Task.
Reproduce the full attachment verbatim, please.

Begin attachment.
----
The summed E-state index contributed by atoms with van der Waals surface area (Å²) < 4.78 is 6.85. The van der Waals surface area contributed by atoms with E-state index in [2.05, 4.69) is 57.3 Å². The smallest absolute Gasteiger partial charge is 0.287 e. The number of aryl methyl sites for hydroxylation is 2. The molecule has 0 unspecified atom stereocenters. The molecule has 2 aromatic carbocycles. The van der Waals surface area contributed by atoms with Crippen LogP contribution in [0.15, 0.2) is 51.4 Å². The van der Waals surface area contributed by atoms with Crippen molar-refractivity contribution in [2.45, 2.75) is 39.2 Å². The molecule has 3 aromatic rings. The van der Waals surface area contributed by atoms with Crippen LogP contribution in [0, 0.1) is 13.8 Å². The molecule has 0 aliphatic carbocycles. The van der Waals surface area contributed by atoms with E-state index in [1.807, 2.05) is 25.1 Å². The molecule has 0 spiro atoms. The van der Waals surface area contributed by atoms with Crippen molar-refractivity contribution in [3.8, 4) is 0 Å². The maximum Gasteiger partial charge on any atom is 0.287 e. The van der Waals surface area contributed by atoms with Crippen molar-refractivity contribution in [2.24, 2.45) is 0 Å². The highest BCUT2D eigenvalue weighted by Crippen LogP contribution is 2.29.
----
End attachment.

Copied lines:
The summed E-state index contributed by atoms with van der Waals surface area (Å²) < 4.78 is 6.85. The van der Waals surface area contributed by atoms with E-state index in [2.05, 4.69) is 57.3 Å². The smallest absolute Gasteiger partial charge is 0.287 e. The number of aryl methyl sites for hydroxylation is 2. The molecule has 0 unspecified atom stereocenters. The molecule has 2 aromatic carbocycles. The van der Waals surface area contributed by atoms with Crippen LogP contribution in [0.15, 0.2) is 51.4 Å². The van der Waals surface area contributed by atoms with Crippen molar-refractivity contribution in [2.45, 2.75) is 39.2 Å². The molecule has 3 aromatic rings. The van der Waals surface area contributed by atoms with Crippen LogP contribution in [0, 0.1) is 13.8 Å². The molecule has 0 aliphatic carbocycles. The van der Waals surface area contributed by atoms with E-state index in [1.807, 2.05) is 25.1 Å². The molecule has 0 spiro atoms. The van der Waals surface area contributed by atoms with Crippen molar-refractivity contribution in [3.8, 4) is 0 Å². The maximum Gasteiger partial charge on any atom is 0.287 e. The van der Waals surface area contributed by atoms with Crippen molar-refractivity contribution in [2.24, 2.45) is 0 Å². The highest BCUT2D eigenvalue weighted by Crippen LogP contribution is 2.29.